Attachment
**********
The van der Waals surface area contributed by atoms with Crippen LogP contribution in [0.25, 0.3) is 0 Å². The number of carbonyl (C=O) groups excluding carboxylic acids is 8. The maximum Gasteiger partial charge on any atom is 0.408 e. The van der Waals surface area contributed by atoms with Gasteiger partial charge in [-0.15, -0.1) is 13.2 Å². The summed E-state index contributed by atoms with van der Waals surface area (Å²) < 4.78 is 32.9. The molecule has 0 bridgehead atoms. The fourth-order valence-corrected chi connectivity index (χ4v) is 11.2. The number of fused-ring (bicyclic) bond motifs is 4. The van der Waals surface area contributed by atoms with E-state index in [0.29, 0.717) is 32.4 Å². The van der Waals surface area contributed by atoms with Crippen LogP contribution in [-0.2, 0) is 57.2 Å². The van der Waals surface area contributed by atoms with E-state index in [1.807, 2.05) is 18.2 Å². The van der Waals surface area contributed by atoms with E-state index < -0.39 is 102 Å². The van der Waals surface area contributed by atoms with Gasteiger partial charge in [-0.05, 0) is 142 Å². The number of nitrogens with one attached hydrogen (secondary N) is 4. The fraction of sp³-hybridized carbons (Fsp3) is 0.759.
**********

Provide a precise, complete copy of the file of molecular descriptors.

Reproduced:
The van der Waals surface area contributed by atoms with Crippen LogP contribution in [0.25, 0.3) is 0 Å². The number of carbonyl (C=O) groups excluding carboxylic acids is 8. The maximum Gasteiger partial charge on any atom is 0.408 e. The van der Waals surface area contributed by atoms with Gasteiger partial charge in [-0.15, -0.1) is 13.2 Å². The summed E-state index contributed by atoms with van der Waals surface area (Å²) < 4.78 is 32.9. The molecule has 0 bridgehead atoms. The fourth-order valence-corrected chi connectivity index (χ4v) is 11.2. The number of fused-ring (bicyclic) bond motifs is 4. The van der Waals surface area contributed by atoms with E-state index in [0.29, 0.717) is 32.4 Å². The van der Waals surface area contributed by atoms with Crippen LogP contribution in [-0.2, 0) is 57.2 Å². The van der Waals surface area contributed by atoms with E-state index in [1.807, 2.05) is 18.2 Å². The van der Waals surface area contributed by atoms with E-state index < -0.39 is 102 Å². The van der Waals surface area contributed by atoms with Gasteiger partial charge in [-0.05, 0) is 142 Å². The number of nitrogens with one attached hydrogen (secondary N) is 4. The fraction of sp³-hybridized carbons (Fsp3) is 0.759.